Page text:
Big property savings examples in digital workplace

This is the fourth in my series of posts showing examples of the savings organisations have made by shifting work to a digital workplace.  It draws on my previous posts on how you need to plan your strategy, governance, and management of content, tools, and services for a digital workplace.  This is essential to transform your intranet into a digital workplace.  The previous posts covered productivity savings, reduced absenteeism, and lower staff turnover.

I will be using examples from the Digital Workplace Group‘s report ‘What is the financial value of investing in digital working?‘ that show what organisations taking the right approach can achieve.  This example covers how less, better utilised, physical workspace can save large amounts of money and impact on your organisation’s financial bottom line.

How to make the savings

  • Transform the physical workplace into a digital workplace where employees can take advantage of its benefits.
  • Dedicated versus flexible workspace – do you need the same workspace every working day?
  • Reduce the number of buildings you need if more people are working at home or away from their dedicated workspace more often.
  • Increase occupancy rates by matching the workspace to the people who actually use it rather than have empty desks while people are working elsewhere.
  • Lower your costs by accurately forecasting your physical workspace needs based on trends in digital working.

What can be achieved

  • Traditional offices are expensive, inefficient, inflexible, and difficult to scale (particularly down).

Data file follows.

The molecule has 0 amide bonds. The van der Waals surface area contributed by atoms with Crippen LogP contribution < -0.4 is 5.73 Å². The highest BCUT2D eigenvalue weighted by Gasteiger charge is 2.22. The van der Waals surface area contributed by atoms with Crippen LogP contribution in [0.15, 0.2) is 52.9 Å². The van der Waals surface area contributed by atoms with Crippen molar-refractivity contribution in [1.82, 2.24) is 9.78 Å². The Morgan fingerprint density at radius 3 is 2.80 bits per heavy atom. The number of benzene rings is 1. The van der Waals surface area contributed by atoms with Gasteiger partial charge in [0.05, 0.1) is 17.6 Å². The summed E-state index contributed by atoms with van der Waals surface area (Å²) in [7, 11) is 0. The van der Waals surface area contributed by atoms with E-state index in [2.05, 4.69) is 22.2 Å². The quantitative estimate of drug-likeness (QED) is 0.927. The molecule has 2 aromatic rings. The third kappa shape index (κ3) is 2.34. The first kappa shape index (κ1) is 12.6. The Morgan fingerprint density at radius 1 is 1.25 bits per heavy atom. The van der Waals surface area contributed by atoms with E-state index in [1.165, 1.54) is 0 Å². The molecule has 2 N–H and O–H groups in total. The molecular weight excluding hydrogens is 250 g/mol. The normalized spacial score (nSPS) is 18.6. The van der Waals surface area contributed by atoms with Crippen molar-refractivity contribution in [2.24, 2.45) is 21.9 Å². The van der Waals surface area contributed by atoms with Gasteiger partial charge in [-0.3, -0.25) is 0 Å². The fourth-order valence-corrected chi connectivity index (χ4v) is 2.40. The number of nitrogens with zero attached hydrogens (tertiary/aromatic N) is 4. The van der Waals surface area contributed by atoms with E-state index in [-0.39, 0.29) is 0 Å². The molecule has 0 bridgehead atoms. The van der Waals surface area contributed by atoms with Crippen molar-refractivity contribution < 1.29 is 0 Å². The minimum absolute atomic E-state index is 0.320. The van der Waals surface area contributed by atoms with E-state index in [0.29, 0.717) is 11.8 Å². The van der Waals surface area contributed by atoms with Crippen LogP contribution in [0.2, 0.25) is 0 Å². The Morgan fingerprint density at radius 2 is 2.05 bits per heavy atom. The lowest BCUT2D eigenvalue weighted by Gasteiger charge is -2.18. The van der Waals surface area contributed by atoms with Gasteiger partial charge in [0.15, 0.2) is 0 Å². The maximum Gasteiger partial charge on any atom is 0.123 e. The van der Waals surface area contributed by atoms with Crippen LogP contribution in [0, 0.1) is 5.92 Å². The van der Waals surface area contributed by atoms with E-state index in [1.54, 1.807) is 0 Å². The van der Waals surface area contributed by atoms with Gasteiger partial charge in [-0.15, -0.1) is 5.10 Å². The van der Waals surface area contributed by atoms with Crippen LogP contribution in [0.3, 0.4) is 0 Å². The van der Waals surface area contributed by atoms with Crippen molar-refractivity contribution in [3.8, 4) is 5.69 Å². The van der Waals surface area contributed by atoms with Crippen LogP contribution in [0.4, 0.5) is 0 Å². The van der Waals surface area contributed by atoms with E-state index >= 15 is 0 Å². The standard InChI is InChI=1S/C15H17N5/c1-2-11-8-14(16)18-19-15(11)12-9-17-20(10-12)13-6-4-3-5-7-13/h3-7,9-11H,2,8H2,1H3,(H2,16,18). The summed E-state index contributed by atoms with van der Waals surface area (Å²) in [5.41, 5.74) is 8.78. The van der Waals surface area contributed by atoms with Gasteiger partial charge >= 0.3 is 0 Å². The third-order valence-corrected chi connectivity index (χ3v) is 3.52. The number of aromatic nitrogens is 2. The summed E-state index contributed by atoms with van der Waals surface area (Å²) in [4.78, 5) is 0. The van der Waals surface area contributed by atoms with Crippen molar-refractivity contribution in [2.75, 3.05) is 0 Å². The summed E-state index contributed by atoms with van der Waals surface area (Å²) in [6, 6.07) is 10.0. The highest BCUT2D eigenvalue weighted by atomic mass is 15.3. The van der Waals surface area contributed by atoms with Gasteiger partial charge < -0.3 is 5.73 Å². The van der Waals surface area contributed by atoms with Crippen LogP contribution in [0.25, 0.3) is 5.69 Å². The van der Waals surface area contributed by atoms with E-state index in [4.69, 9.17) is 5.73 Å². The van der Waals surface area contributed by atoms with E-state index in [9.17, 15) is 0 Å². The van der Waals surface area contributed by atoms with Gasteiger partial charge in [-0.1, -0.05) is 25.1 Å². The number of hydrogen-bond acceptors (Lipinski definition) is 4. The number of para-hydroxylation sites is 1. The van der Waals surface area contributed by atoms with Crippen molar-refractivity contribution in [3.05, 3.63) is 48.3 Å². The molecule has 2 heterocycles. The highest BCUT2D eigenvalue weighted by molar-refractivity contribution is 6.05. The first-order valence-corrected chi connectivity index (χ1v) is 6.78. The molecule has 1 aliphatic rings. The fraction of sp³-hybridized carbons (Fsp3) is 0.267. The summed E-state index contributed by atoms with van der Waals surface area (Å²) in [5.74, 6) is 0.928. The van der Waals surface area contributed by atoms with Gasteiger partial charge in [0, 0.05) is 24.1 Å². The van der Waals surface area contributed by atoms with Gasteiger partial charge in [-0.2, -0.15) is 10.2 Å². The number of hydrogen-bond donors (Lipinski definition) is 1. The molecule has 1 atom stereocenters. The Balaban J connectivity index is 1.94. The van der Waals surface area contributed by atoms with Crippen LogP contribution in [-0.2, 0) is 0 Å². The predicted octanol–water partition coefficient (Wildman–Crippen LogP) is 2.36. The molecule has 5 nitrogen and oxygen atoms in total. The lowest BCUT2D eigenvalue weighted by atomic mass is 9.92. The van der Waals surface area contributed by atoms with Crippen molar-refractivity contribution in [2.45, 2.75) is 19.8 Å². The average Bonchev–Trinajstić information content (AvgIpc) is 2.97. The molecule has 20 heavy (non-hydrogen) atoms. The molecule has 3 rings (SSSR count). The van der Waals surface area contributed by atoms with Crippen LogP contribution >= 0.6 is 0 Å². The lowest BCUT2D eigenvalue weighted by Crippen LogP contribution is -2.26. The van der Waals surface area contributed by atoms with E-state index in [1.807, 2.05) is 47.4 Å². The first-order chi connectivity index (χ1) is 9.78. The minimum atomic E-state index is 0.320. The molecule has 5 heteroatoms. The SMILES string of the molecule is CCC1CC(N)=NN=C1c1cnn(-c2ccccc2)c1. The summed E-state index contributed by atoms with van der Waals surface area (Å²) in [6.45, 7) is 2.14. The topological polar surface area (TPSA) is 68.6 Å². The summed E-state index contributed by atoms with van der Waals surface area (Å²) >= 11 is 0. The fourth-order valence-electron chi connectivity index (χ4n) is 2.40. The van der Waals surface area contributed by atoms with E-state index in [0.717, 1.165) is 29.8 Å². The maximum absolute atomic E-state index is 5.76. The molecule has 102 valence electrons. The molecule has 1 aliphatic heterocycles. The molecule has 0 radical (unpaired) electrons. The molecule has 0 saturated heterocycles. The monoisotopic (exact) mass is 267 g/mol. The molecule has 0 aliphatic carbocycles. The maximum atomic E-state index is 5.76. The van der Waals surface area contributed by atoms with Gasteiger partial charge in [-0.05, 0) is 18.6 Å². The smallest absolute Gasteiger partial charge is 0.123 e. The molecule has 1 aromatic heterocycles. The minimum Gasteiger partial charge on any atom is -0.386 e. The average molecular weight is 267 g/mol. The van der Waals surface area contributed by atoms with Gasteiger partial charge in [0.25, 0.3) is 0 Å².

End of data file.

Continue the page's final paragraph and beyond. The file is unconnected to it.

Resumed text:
• About 60% of a company’s desks are vacant at any time.
  • The average business could save $2,500 to $5,000 a year in property and related costs for each half time teleworker.
  • Savings from real estate reduction through new ways of working programmes are making the headlines globally: Cisco ($1.1bn), BT (£60m), Deloitte ($30m),
    IBM ($450m), US Patent & Trademark Office ($19.8m), GlaxoSmithKline ($50m) and more.
  • Investment in the digital workplace is a prerequisite for enabling employees to work effectively while reducing office space.


  1. BT’s Agile Worker programme saves approximately £6,000 a year for every full-time homeworker at BT. In 2009, with 10,168 homeworker par ticipants, BT saved approximately £60m, largely based on reduced estate costs.
  2. On any given day, more than 115,000 IBM employees around the world work in a non-IBM office. 40% of the IBM workforce operates without a dedicated office space. The employee/desk ratio is currently 4:1, with plans to increase the ratio to 8:1 in field locations. IBM calculates that it saves $450m a year in reduced facility infrastructure and associated initiatives through agile working.
  3. By transforming its sales team from office based to mobile, YELL reduced its property costs by £1.5m ($2.5m) a year and drove efficiency through reduced downtime.
  4. Through its Global Workplace Initiative, HP has increased its office space utilisation from an average of less than 40% to nearly 80% in just three years. The ratio of employees to desks ranges from 2:1 to 20:1 and varies by job, location, and other factors.

There are more examples and details in ‘What is the financial value of investing in digital working.  My next post will cover the environmental benefits.

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